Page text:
TBY talks to HE Ahmed bin Nasser Al Mahrizi, Minister of Tourism, on the Sultanate's ninth Five-Year Plan, the region's world-class natural sites, and growing the sector to employ more Omanis.

HE Ahmed bin Nasser Al Mahrizi
HE Ahmed bin Nasser Hamad Al Mahrizi earned his degree in international relations from the Mohammed V University in Morocco in 1988 before beginning his career at the Ministry of Foreign Affairs. In the following 20-plus years, HE Al Mahrizi served as ambassador to countries including Algeria, Ghana, Kazakhstan, France, and Portugal. In addition, he has held Chairmanships and Board Memberships in numerous official bodies including the Salalah Free Zone Company, the Oman Investment Fund, and the Oman Tourism Development Company.

Oman's ninth Five-Year Plan has made tourism a significant priority. What areas need further development?

Tourism has been identified as one of the future key pillars of Oman's economy. The Ministry of Tourism recently finalized its new long-term strategy, spanning 2016-2040, which will see the development of tourism clusters and unique experiences. This will require a rigorous implementation of tourism strategy plans in terms of management, human resource development, infrastructure, and employment. At this stage, detailed master plans are being formulated, making it easy and convenient for the private sector, both local and foreign, to identify attractive projects for potential investment. Additionally, important steps are being taken in terms of procedures facilitation and timeliness of approvals.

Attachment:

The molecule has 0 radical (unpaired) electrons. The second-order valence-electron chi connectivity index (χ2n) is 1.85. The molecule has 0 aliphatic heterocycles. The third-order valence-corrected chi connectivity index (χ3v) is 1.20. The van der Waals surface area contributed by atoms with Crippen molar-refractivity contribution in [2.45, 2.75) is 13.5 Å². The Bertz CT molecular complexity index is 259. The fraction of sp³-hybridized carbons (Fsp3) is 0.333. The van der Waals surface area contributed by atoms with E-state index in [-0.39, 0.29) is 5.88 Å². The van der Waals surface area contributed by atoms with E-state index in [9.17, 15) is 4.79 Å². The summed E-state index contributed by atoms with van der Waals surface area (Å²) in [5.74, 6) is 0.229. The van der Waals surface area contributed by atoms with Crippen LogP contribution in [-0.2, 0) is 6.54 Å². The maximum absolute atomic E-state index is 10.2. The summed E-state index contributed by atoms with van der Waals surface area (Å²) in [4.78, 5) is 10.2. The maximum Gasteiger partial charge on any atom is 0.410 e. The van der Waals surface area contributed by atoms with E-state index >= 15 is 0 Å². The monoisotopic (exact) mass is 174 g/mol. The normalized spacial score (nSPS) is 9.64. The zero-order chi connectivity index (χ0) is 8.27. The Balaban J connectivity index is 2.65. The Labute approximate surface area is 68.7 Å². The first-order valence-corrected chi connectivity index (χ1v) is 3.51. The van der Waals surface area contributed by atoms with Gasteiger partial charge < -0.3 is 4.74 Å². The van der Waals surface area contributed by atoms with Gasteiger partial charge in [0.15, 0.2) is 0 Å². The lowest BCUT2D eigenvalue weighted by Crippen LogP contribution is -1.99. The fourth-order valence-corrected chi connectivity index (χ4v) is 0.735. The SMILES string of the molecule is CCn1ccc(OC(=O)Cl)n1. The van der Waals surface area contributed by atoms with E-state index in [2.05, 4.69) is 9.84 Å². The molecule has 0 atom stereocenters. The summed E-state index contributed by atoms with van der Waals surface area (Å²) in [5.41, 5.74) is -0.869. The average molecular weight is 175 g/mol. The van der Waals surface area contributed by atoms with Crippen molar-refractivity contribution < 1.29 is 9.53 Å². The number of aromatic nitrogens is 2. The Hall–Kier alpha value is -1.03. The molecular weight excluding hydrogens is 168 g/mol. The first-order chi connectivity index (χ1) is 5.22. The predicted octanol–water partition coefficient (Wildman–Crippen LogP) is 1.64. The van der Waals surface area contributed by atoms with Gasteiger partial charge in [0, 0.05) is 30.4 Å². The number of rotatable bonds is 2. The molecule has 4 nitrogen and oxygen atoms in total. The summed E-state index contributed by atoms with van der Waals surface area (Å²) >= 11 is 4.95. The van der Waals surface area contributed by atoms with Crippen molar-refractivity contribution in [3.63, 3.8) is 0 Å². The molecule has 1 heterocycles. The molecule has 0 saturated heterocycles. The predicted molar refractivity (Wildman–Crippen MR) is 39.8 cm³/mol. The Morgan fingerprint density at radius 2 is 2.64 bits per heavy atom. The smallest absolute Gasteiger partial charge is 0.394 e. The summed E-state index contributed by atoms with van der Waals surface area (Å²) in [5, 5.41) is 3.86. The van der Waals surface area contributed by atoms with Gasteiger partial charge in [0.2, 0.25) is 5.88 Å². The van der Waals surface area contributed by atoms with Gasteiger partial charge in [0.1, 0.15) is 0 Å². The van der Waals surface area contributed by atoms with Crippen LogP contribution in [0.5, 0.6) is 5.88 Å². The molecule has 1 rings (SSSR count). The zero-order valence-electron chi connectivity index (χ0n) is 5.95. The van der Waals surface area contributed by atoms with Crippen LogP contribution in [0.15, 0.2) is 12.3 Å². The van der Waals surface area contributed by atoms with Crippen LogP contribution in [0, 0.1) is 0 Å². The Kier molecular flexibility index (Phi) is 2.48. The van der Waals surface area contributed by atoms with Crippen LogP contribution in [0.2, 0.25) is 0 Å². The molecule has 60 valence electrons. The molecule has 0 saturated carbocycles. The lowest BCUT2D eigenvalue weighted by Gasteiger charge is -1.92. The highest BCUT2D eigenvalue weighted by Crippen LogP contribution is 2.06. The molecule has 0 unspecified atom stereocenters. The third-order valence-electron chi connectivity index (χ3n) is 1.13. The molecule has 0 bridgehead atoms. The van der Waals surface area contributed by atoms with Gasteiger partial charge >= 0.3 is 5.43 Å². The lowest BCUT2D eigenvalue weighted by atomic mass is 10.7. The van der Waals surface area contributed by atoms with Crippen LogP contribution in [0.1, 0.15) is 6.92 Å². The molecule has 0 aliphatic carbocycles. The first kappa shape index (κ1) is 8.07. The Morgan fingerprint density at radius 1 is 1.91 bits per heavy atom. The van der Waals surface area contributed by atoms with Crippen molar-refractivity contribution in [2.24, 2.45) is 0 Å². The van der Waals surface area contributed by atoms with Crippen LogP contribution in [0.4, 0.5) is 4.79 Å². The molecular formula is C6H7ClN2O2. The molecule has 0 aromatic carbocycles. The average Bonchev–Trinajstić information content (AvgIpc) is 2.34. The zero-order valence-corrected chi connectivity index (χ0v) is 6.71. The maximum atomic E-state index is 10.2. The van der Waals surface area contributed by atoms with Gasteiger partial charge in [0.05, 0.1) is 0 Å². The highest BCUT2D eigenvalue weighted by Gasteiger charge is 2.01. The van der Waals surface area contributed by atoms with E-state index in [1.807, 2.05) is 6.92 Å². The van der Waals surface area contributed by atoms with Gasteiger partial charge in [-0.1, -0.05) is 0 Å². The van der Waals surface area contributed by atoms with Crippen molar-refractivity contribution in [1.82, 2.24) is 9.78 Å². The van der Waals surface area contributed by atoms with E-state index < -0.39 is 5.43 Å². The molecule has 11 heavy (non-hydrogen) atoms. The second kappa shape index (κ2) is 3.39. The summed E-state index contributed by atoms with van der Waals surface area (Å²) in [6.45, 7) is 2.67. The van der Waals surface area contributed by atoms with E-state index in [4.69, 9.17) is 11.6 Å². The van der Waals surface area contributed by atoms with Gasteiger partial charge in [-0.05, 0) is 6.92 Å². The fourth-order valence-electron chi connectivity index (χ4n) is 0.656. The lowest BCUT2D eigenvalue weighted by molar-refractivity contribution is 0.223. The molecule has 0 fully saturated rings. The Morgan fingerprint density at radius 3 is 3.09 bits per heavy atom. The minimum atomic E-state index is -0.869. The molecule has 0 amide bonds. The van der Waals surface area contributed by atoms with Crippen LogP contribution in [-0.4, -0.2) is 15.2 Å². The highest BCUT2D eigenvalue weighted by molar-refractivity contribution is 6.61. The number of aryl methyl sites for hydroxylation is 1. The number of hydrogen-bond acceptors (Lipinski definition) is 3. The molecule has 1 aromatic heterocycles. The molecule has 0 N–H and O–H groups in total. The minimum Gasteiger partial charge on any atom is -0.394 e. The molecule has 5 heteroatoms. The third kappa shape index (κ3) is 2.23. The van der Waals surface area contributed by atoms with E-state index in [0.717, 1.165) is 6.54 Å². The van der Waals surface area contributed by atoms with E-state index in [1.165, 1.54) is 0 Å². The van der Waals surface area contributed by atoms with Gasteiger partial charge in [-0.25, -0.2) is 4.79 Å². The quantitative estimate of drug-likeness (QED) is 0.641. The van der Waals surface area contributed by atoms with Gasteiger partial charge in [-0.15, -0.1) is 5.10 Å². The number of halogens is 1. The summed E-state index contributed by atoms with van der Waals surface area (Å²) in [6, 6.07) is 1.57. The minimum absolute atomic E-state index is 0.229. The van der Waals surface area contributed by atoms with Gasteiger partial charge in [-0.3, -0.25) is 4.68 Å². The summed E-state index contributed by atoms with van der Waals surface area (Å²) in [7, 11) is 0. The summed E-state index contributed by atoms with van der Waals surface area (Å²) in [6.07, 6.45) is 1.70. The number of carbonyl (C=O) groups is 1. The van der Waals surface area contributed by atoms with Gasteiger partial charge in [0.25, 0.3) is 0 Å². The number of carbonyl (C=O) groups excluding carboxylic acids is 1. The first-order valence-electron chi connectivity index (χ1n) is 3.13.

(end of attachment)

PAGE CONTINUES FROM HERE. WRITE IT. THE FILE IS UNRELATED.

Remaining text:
Oman has various world-class natural sites for tourism. How will these be made more accessible to international tourists?

The Oman Tourism Strategy calls for the creation of tourism attractions grouped by clusters and itineraries. These will include both natural sites and new developments such as resorts, parks, hotels, and more. The management of the rollout of such new projects will focus on quality enhancement, environmental sustainability, and distinctiveness. In addition, the promotion of Oman, locally, regionally, and internationally, will be based on two strategic pillars: digital marketing and public relations. With the pace of the development of technology and increasing accessibility, we will easily reach the specific target groups we aim to attract: leisure seekers, adventure visitors, sport lovers, as well as business people. The exposure and visibility of the Sultanate will be sharp and focused to maximize effectiveness and sustainability.

The sector has incredible potential to employ Omanis, both through government initiatives and SMEs. How does the ministry work to boost local involvement in the sector?

The tourism sector aims at creating more than half a million jobs by 2040, direct and indirect, most of which will be for Omanis. To ensure the effectiveness of such an ambitious goal, educational and training initiatives are planned. Also, hundreds of new SMEs will be required to support the industry over its development process. Specific jobs and SME categories have been identified.

What are your plans for the year ahead?

Our new tourism strategy is ready for implementation. This coming year will be focused on planning and organization. Simultaneously, tourism development quick-win projects are in the pipeline. We hope to create a solid foundation for what has now been universally recognized as the next major sector of the Omani economy.